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WE'VE GOT MAIL

Hardly any other European country can boast with a magazine with a concept like yours, at such a high level in both style and diversity.

Congratulations and keep on like that!

Jerry Schu, Luxembourg-Sofia

 

Dear Vagabond,

My wife and I were avid readers of your magazine whilst we lived in Bulgaria, but due to family reasons we have recently returned to the UK after two and a half years in Bulgaria.

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WHEN OK IS NOT O.K.

I've been an official Bulgarian resident for two weeks now and will bring my American take of the English language to the teenagers of Pazardzhik soon as I become their EFL teacher. I love many things about my new home in Bulgaria, but I also find that it is essential in any transitional time in life to maintain a high level of humour. Quirks about the magical land of Bulgaria that seem quite bizarre, looked at with an eye of absurdity, become quite entertaining.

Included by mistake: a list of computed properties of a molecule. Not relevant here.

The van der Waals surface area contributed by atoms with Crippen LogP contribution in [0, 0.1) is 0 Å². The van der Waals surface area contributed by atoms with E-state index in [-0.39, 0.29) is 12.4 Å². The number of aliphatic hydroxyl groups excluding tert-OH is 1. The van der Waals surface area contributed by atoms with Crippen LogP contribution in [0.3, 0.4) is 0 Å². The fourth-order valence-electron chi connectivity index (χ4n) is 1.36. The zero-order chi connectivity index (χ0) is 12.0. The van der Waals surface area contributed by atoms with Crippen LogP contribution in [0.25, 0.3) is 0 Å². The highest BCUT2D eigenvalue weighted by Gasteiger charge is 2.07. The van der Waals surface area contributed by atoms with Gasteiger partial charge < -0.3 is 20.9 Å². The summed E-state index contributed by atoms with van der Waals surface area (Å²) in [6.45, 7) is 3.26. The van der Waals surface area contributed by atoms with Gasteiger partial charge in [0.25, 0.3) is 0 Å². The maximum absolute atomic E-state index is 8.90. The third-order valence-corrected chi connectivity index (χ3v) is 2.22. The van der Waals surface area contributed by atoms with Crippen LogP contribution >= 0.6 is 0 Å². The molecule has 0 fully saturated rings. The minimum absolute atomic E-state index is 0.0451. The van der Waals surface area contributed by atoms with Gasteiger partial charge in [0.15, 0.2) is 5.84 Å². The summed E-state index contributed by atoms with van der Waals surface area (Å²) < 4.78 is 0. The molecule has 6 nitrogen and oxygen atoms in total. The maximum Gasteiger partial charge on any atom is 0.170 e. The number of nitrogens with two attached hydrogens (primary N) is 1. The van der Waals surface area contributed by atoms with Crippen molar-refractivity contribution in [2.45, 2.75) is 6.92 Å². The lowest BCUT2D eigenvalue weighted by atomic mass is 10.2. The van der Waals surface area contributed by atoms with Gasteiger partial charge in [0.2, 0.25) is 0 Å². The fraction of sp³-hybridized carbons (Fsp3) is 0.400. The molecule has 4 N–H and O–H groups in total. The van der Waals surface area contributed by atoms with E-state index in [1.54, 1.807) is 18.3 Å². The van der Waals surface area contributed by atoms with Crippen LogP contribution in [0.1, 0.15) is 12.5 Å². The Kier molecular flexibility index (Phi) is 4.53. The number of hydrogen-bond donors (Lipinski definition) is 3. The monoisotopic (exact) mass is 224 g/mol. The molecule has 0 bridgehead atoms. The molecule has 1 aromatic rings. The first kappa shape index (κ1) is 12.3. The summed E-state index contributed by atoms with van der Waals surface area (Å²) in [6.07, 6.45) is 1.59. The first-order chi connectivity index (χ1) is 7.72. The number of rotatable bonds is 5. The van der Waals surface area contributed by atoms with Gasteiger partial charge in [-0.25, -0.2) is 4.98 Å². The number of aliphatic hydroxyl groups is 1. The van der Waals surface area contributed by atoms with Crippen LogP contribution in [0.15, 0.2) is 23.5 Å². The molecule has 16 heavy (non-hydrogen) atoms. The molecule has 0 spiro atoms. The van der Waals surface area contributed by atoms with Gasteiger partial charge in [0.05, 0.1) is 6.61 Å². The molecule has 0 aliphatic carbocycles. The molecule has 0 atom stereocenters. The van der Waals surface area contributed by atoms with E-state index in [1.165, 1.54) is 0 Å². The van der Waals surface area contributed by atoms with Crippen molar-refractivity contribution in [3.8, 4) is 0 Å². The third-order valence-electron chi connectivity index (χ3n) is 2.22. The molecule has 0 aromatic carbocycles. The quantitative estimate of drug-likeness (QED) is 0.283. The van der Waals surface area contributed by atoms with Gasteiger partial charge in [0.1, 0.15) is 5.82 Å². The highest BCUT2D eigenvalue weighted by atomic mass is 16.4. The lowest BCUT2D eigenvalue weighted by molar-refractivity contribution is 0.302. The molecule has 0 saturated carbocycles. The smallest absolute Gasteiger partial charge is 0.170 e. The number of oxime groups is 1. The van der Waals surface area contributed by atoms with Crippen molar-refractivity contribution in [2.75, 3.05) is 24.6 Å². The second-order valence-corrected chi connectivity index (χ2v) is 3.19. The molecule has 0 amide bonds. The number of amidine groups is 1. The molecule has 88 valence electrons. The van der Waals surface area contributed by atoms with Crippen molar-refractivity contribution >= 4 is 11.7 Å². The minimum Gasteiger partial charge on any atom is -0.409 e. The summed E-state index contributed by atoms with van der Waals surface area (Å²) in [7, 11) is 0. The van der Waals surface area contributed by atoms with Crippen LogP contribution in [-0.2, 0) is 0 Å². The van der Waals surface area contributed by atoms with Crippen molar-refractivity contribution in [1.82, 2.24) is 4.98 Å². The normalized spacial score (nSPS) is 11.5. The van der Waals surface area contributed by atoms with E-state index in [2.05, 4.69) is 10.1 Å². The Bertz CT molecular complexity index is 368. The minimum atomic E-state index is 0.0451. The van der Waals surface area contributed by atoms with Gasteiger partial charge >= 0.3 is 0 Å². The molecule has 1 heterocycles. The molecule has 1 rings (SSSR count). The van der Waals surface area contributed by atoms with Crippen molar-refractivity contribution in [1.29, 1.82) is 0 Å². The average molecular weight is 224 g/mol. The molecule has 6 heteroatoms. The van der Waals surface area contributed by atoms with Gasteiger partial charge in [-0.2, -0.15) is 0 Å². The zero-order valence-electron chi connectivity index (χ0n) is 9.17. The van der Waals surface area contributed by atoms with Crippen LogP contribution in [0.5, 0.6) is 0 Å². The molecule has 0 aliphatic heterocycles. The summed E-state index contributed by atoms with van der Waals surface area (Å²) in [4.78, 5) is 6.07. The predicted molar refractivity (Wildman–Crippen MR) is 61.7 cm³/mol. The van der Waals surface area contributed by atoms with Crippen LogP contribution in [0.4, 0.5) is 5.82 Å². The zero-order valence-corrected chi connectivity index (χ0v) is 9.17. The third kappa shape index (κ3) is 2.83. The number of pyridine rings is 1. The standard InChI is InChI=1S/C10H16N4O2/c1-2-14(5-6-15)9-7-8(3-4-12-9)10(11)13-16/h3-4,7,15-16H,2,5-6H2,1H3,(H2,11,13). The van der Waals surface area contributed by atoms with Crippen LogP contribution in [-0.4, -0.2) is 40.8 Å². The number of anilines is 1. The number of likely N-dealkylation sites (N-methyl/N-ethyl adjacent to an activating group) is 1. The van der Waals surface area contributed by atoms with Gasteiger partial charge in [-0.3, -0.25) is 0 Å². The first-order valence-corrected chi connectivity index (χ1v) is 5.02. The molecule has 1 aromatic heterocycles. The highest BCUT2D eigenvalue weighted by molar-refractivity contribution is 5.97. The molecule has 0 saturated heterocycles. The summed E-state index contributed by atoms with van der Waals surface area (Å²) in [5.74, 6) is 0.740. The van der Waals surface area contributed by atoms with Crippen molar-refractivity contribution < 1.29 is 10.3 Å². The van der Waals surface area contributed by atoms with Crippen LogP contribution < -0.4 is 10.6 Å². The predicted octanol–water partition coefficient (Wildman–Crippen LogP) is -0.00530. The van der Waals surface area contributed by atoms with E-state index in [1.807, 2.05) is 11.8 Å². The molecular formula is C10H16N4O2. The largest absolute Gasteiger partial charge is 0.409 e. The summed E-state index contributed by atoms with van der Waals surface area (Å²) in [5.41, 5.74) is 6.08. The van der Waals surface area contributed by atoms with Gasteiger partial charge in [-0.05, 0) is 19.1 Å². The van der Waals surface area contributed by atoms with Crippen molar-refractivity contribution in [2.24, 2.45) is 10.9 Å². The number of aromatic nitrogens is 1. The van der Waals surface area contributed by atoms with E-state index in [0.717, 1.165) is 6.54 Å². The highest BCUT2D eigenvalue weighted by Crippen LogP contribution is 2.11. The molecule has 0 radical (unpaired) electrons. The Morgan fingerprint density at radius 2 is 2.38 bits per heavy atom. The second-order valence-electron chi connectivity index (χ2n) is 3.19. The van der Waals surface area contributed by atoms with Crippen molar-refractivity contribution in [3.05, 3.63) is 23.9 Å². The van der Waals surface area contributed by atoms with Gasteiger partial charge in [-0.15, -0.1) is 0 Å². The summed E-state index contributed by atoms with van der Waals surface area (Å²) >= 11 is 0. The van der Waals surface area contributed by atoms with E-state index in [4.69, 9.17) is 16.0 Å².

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CAR CHAUVINISM

For a year I was driving around in my Lada, completely oblivious to how much it was blighting my social status. Then I got my Ford Escort. Granted, it wasn't that much of an upgrade considering the Ford's scratched panels and 1995 birth date, but it ticked over much better than the 1985 Lada Combi with home-made LPG conversion. I noticed a difference right away. I was able to drive in the fast lane without a bigger car driving on my tail just to prove a point. I got cut up less, and people didn't block me in at parking spaces.

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BINGEING IT

Is the expat community full of certified alcoholics who, instead of spending their time in Bulgaria visiting cultural sites and learning the language, sit in English bars watching satellite TV and hitting the bottle? Equally, is the indigenous male population full of alcoholics who on waking at 6 am reach for the nearest rakiya bottle?